The fundamental constitutional question presented by the case of United States v. Texas is not whether the President is constitutionally required to enforce immigration laws (he is), but whether the Supreme Court is constitutionally empowered to police every constitutional dispute. If it decides to do the work of Congress and restrain the executive, it will, more than it did in Cooper v. Aaron (1958), proclaim a doctrine of judicial supremacy over constitutional questions.
There is happy news from state supreme courts—more justices committed to correct methods of legal interpretation are being appointed. To name just two of the most recent additions: Rebecca Bradley of Wisconsin and Joan Larsen of Michigan as well as a still relatively recent addition, David Stras of the Minnesota Supreme Court All three have fine credentials. Stras and Larsen were professors before ascending the bench, and professors turned judges have often turned out to be the most influential of jurists.
The Federalist Society’s decision to establish chapters throughout the nation is in no small measure responsible for the flowering of state conservative jurisprudence. The Society was founded on law school campuses and then migrated to Washington, as some of its leaders took jobs in the Reagan administration. But creating a presence in the hinterlands then made it possible for lawyers of like mind to focus on the judiciary in their states. All too often, Republican governors had not paid much attention to judicial nominees’ stances on legal interpretation, believing that identification with the Republican party was enough to assure good decisions. But even Republican lawyers emerge from a legal culture that leans decidedly left, and the recognition and awards from that culture move judges to in that direction unless they come anchored in the right. The Federalist Society provides the merry fellowship that helps these jurists resist the temptation to drift.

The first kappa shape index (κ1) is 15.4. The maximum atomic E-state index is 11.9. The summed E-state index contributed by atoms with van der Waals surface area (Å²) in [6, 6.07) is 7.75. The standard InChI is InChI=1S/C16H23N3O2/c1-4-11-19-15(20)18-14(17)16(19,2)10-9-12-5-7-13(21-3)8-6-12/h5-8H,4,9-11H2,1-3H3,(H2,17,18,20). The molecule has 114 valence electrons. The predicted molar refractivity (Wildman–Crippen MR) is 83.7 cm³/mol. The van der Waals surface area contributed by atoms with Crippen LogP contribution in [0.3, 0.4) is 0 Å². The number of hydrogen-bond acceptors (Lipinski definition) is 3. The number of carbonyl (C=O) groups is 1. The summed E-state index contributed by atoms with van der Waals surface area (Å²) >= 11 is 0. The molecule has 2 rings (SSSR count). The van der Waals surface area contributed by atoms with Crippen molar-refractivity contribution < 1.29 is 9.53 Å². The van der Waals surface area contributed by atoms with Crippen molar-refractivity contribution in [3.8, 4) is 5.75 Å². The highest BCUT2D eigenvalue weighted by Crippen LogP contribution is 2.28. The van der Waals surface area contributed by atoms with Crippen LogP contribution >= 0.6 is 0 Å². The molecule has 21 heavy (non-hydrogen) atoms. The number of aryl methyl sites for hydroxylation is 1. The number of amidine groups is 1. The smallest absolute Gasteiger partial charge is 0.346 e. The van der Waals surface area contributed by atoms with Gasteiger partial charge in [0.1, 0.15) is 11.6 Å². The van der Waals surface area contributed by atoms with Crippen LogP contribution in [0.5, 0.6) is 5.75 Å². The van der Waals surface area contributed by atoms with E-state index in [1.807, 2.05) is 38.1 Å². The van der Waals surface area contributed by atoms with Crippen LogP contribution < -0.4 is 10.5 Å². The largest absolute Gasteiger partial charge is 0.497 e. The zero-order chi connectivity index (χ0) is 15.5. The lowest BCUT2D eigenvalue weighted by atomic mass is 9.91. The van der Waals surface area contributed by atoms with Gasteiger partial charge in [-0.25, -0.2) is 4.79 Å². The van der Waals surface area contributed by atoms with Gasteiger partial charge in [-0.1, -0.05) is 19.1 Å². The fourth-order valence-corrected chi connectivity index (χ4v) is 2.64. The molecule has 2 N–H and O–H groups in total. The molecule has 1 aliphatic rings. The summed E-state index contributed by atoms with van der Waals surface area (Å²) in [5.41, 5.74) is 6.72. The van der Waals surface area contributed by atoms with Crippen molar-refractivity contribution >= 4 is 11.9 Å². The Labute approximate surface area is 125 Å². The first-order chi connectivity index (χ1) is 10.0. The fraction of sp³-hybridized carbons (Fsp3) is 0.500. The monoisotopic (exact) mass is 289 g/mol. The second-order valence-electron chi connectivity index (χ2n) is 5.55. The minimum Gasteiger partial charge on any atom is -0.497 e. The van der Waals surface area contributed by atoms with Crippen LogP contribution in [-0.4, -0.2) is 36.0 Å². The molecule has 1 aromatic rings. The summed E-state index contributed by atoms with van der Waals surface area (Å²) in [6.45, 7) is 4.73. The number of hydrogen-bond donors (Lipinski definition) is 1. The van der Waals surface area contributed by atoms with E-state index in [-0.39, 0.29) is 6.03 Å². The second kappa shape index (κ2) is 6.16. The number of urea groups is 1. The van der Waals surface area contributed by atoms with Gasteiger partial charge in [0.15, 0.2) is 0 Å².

The increase in the number of justices committed to fidelity to law on state benches has several good consequences.
Amid all the controversy surrounding the recent SCOTUS decisions, it is easy to forget that federal courts do not have a monopoly on judicial activism. State courts—and in particular state supreme courts—can and do make bad decisions, often cleverly insulating themselves from further appellate review by resting their decisions on “independent state grounds.”